13. The system of claim 12, wherein:
said valve is a butterfly valve and said valve actuator is a stepper motor.
14. The system of claim 13, wherein:
said valve is movable by said valve actuator to any one of a plurality of angular positions relative to said first outlet passage.
15. In a marine vessel having an inboard engine, an outboard drive mechanism, and a transom, an exhaust control system, comprising:
a conduit assembly comprising an inlet passage, a first outlet passage, and a second outlet passage;
a valve disposed within said conduit assembly for selectively blocking said first outlet passage from fluid communication with said inlet passage;
a valve actuator connected to said valve for controlling the position of said valve relative to said first outlet passage;
a controller having an output signal port connected in signal communication with said valve actuator;
a first sensor connected in signal communication with said controller and located to sense a first parameter of said marine vessel, said first sensor providing a first sensor signal to said controller which is representative of said first parameter, said valve being movable to a position within said first outlet passage by said valve actuator in response to a first output signal provided by said controller at said output signal port as a function of said first sensor signal; and
a second sensor connected in signal communication with said controller and located to sense a second parameter of said marine vessel, said second sensor providing a second sensor signal to said controller which is representative of said second parameter, said valve being movable to a position within said first outlet passage by said valve actuator in response to said first output signal provided by said controller at said output signal port as a combined function of said first and second sensor signals, said second sensor being a sound level sensor attached to said marine vessel to sense the sound level of said exhaust system at a representative location on said marine vessel, said second sensor signal being representative of the sound level of said exhaust system at said representative location on said marine vessel, said valve being movable to a position within said first outlet passage to inhibit the flow of exhaust through said first outlet passage to a degree necessary to maintain the magnitude of said first sensor signal below a preselected threshold magnitude.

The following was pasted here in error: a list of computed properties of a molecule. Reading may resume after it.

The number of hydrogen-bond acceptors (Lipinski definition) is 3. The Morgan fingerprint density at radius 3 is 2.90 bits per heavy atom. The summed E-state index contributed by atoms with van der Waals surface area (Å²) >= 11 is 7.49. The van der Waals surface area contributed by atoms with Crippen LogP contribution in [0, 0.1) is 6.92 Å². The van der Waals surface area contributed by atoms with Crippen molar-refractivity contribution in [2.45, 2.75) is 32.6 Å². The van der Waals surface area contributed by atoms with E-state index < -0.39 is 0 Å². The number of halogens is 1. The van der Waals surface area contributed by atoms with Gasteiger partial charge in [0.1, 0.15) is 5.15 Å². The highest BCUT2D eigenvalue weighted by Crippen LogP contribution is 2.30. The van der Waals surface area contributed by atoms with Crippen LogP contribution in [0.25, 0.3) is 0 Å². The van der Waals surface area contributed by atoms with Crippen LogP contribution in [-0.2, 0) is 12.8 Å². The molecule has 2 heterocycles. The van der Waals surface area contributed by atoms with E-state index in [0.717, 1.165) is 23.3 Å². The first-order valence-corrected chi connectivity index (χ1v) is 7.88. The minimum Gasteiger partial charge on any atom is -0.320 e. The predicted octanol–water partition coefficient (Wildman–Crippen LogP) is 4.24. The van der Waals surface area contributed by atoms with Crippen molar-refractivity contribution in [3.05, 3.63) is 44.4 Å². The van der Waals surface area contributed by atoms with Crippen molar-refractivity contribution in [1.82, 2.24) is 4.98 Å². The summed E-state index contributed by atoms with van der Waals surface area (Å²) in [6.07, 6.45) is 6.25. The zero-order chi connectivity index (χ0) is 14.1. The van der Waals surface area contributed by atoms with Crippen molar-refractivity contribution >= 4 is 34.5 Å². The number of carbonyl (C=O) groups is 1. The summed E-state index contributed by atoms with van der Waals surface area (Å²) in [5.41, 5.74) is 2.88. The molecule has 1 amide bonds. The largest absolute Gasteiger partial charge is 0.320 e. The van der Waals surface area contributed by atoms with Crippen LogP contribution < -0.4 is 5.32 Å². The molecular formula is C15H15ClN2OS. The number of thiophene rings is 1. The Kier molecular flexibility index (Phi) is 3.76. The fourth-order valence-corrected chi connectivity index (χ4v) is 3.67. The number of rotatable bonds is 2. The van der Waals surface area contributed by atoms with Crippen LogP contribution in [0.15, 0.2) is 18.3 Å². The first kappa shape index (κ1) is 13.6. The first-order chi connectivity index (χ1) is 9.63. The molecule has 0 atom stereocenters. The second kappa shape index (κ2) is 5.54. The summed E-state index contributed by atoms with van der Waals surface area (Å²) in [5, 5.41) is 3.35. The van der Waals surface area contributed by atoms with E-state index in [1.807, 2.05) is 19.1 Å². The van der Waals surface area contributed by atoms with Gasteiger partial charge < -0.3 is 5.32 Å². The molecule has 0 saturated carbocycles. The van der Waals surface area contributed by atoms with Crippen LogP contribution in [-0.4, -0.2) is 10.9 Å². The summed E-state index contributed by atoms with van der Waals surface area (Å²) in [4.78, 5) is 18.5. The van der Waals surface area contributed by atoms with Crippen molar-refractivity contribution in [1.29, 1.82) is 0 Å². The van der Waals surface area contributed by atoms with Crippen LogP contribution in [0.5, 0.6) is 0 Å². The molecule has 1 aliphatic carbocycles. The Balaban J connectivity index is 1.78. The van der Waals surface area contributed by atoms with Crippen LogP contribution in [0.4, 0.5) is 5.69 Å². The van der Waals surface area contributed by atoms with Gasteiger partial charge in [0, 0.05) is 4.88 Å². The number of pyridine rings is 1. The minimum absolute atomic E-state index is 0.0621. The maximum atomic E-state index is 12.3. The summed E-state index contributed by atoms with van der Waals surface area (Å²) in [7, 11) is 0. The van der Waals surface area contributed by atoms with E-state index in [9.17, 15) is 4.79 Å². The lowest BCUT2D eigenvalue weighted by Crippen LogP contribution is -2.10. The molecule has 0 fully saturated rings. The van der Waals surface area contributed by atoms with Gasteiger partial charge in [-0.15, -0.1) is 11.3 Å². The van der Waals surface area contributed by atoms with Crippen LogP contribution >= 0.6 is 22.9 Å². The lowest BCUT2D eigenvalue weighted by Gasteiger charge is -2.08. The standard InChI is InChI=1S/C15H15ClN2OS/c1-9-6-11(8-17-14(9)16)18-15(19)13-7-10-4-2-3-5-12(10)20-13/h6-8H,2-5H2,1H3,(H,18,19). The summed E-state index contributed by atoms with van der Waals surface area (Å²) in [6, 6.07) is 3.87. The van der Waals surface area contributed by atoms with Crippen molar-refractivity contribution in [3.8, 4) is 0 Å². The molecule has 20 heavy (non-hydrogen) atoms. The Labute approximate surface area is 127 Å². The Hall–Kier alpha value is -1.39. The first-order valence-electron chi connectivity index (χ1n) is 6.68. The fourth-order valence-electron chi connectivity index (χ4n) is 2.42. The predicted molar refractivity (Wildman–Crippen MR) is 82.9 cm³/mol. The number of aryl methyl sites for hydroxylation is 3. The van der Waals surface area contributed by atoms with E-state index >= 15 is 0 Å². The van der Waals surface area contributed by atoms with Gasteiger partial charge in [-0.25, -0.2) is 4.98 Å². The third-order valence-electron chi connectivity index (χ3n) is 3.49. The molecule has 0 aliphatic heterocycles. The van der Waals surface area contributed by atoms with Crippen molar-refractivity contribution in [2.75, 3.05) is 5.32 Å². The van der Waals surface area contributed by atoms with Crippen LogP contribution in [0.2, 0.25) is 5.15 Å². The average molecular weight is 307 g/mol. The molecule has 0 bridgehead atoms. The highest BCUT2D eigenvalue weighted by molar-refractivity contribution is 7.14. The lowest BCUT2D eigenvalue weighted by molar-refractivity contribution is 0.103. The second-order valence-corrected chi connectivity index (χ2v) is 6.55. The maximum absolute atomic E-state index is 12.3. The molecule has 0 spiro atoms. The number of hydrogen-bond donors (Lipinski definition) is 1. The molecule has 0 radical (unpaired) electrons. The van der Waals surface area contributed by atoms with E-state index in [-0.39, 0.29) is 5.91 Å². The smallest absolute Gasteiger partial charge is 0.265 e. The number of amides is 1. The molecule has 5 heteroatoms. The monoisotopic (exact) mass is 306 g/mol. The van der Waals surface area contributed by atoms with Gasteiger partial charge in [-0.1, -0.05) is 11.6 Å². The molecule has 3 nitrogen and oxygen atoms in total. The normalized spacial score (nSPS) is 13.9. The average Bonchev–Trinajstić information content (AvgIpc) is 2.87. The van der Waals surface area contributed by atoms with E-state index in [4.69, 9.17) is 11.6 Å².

16. The system of claim 15, wherein:
said inlet passage is connectable to an exhaust conduit of said engine, said first outlet passage is connectable to a first conduit extending directly through said transom, and said second outlet passage is connectable to a second conduit extending through said transom and through said outboard drive mechanism.
Description
BACKGROUND OF THE INVENTION

1. Field of the Invention

The present is generally related to an exhaust system for a marine vessel and, more particularly, to an improved system in which the direction of the exhaust is controlled as a function of a preselected parameter or parameters in combination with a noise measurement.

2. Description of the Prior Art

In the field of marine propulsion systems, it is well known that the exhaust from an inboard engine of a marine propulsion system can be optionally directed to an underwater outlet or an above water outlet or partially to both above water and underwater outlets. It is also well known to those skilled in the art of marine propulsion systems that underwater outlets of exhaust gases from an internal combustion engine can reduce the overall noise level emanating from the marine vessel. However, exhausting the gases from an internal combustion engine under water results in increased resistance to the flow of exhaust gases when compared to exhausting these gases at a point above the water level. Therefore, more power can be achieved by an engine in a marine vessel if the exhaust gases are not directed to an underwater outlet.